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BRUSSELS, Belgium: Close collaboration between general practitioners, periodontists and other oral health professionals is necessary for effective prevention, early detection and management of widespread systemic health conditions affecting millions of patients everywhere. This is one of the main conclusions of a new consensus report, which is the result of a joint workshop of the European Federation of Periodontology (EFP) and the European arm of the World Organization of Family Doctors (WONCA Europe). The workshop’s aim was to define the potential role, on the one hand, of general practitioners in the early detection, screening and prevention of periodontal diseases and, on the other hand, of dental professionals in the early detection, screening and prevention of non-communicable diseases and consequently to develop adequate information for both groups.
The consensus report updates and improves scientific evidence supporting the conclusion that periodontal disease, in particular periodontitis or chronic inflammation of the gingivae, is independently associated with cardiovascular diseases (CVDs), diabetes mellitus and respiratory diseases such as chronic obstructive pulmonary disease, sleep apnoea or COVID-19 complications.
The paper builds on scientific reports from two previous workshops organised by the EFP. One workshop, with the International Diabetes Federation in 2017, explored links between periodontal disease and diabetes and the other, with the World Heart Federation in 2019, explored associations between periodontal disease and CVD. “Both reports suggested that family doctors have a pivotal role in the implications of the associations between conditions, since they treat most patients with diabetes or CVD after all,” said lead author Prof. David Herrera, chair of the EFP’s workshop committee and chair of the workshop.
“Our paper presents a critical update of the evidence supporting the association between periodontitis and very important systemic conditions, but our main objective was to understand the interpretation of this information by the family doctors, and the derived implications, developed to improve the management of our patients’ health,” explained Prof. Herrera.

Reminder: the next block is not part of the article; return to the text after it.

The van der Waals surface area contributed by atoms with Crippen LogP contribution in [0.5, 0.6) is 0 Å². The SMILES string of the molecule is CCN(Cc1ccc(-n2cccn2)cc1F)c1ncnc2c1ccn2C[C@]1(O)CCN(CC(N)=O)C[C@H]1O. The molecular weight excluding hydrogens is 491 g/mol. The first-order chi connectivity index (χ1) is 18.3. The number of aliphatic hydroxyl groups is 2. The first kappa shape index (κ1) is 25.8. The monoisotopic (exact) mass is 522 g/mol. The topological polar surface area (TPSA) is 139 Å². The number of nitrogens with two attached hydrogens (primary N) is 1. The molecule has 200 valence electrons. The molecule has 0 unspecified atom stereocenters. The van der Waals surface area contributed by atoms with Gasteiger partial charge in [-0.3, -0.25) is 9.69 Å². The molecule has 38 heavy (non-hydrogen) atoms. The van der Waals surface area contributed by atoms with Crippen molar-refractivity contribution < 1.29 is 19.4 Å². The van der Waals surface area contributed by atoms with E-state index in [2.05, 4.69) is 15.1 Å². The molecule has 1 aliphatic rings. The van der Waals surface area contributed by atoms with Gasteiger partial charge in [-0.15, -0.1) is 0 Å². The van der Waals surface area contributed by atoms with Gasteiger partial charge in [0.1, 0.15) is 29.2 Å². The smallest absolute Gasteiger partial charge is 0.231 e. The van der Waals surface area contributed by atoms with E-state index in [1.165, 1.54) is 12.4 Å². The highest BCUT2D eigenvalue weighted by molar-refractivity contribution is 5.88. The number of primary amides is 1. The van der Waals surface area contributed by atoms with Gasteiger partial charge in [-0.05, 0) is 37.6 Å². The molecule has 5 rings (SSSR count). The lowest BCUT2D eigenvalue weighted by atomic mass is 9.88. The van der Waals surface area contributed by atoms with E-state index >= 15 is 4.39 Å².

The document advocates for general practitioners and oral healthcare professionals to work together in preventing, detecting and treating major systemic health issues, in exchanging information and mutually referring their patients, and in promoting healthy lifestyles among them. There is consensus in considering gingival health-related input as essential for general physicians to correctly manage their patients’ overall health.
For example, the report recommends that dental professionals and general practitioners implement effective strategies for the early detection of periodontal disease in primary healthcare centres and the early detection of CVD and diabetes in dental practices. General practitioners are encouraged to seek information about the periodontal health of their patients, and oral health professionals need to be aware of cardiovascular and metabolic risk factors.
Higher risk of CVD and diabetes
“When treating patients with periodontitis, oral health professionals should inform them that their risk of CVD is higher. Also, they are suggested to collect a careful history informing of reported CV risks factors including diabetes, obesity, hypertension, smoking, and to screen for other CV risk factors, as physical activity, excess of weight, blood pressure, or lipids or glucose management. If the patient presents obvious risk factors, they should be advised to consult with their family doctor and to adopt active lifestyle measures as weight loss, smoking cessation and physical activity,” advised co-author Prof. Lior Shapira, past EFP president and workshop co-chair.
“In the case of patients with diabetes or prediabetes, family doctors are invited to inform them of a higher risk of suffering from a gum disease, so they need to go to their dentist and screen their gums health. Besides, gum inflammation is a major risk factor to develop a metabolic disease such as diabetes. Importantly, at the dental practice we can screen periodontitis patients and identify those with diabetes or prediabetes who haven’t been previously diagnosed, which may save their lives. All in all, the main conclusion is that we, dental professionals, need to be in touch with our patients’ family physicians all the time,” Prof. Shapira added.
“The current split between dental health professionals on one side, and systemic disease professionals on the other makes no sense,” explained co-author Prof. Shlomo Vinker, president of WONCA Europe and workshop chair. “We should strive for great integration and better sharing of information. More collaboration on screening, prevention, and referrals would clearly benefit our patients and the public health.”
The EFP is currently preparing an outreach campaign based on the paper, targeting specific groups such as primary care providers, dental patients, policymakers, family physicians, dentists, periodontists and dental hygienists.
The consensus report, titled “Association between periodontal diseases and cardiovascular diseases, diabetes and respiratory diseases: Consensus report of the Joint Workshop by the European Federation of Periodontology (EFP) and the European arm of the World Organization of Family Doctors (WONCA Europe)”, was published online on 19 March 2023 in the Journal of Clinical Periodontology, ahead of inclusion in an issue.